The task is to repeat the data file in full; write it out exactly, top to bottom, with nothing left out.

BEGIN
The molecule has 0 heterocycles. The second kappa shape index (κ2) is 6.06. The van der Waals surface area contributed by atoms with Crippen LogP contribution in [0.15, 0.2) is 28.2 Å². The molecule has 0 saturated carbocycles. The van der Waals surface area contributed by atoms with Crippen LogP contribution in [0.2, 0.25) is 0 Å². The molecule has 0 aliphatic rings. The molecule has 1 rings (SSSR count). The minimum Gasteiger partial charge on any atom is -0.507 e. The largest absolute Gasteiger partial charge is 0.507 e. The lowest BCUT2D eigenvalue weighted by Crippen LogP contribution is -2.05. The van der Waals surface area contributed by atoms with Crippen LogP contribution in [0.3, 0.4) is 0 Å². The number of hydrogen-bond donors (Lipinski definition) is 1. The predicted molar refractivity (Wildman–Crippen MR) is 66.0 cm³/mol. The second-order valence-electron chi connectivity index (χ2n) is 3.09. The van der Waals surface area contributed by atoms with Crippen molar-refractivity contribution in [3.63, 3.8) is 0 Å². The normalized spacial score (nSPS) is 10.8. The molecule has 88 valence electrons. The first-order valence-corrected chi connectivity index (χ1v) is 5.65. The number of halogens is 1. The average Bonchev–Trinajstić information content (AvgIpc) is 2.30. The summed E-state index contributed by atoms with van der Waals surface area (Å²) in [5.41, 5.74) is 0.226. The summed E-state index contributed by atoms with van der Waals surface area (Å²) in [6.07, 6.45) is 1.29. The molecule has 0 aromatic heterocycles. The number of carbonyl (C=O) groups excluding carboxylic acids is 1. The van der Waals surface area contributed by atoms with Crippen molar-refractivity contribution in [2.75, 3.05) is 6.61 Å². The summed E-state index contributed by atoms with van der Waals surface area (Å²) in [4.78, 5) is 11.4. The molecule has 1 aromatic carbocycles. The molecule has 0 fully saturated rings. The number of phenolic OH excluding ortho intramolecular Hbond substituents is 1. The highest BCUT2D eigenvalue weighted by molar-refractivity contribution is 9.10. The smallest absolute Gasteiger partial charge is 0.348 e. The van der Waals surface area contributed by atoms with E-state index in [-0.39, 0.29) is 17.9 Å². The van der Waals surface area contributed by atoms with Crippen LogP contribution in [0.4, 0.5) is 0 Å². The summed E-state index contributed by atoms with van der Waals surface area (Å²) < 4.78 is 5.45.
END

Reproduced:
The molecule has 0 heterocycles. The second kappa shape index (κ2) is 6.06. The van der Waals surface area contributed by atoms with Crippen LogP contribution in [0.15, 0.2) is 28.2 Å². The molecule has 0 saturated carbocycles. The van der Waals surface area contributed by atoms with Crippen LogP contribution in [0.2, 0.25) is 0 Å². The molecule has 0 aliphatic rings. The molecule has 1 rings (SSSR count). The minimum Gasteiger partial charge on any atom is -0.507 e. The largest absolute Gasteiger partial charge is 0.507 e. The lowest BCUT2D eigenvalue weighted by Crippen LogP contribution is -2.05. The van der Waals surface area contributed by atoms with Crippen LogP contribution in [0.3, 0.4) is 0 Å². The number of hydrogen-bond donors (Lipinski definition) is 1. The predicted molar refractivity (Wildman–Crippen MR) is 66.0 cm³/mol. The second-order valence-electron chi connectivity index (χ2n) is 3.09. The van der Waals surface area contributed by atoms with Crippen molar-refractivity contribution in [3.63, 3.8) is 0 Å². The normalized spacial score (nSPS) is 10.8. The molecule has 88 valence electrons. The first-order valence-corrected chi connectivity index (χ1v) is 5.65. The number of halogens is 1. The average Bonchev–Trinajstić information content (AvgIpc) is 2.30. The summed E-state index contributed by atoms with van der Waals surface area (Å²) in [5.41, 5.74) is 0.226. The summed E-state index contributed by atoms with van der Waals surface area (Å²) in [6.07, 6.45) is 1.29. The molecule has 0 aromatic heterocycles. The number of carbonyl (C=O) groups excluding carboxylic acids is 1. The van der Waals surface area contributed by atoms with Crippen molar-refractivity contribution in [2.75, 3.05) is 6.61 Å². The summed E-state index contributed by atoms with van der Waals surface area (Å²) in [4.78, 5) is 11.4. The molecule has 1 aromatic carbocycles. The molecule has 0 fully saturated rings. The number of phenolic OH excluding ortho intramolecular Hbond substituents is 1. The highest BCUT2D eigenvalue weighted by molar-refractivity contribution is 9.10. The smallest absolute Gasteiger partial charge is 0.348 e. The van der Waals surface area contributed by atoms with E-state index in [-0.39, 0.29) is 17.9 Å². The van der Waals surface area contributed by atoms with Crippen LogP contribution in [0.4, 0.5) is 0 Å². The summed E-state index contributed by atoms with van der Waals surface area (Å²) < 4.78 is 5.45.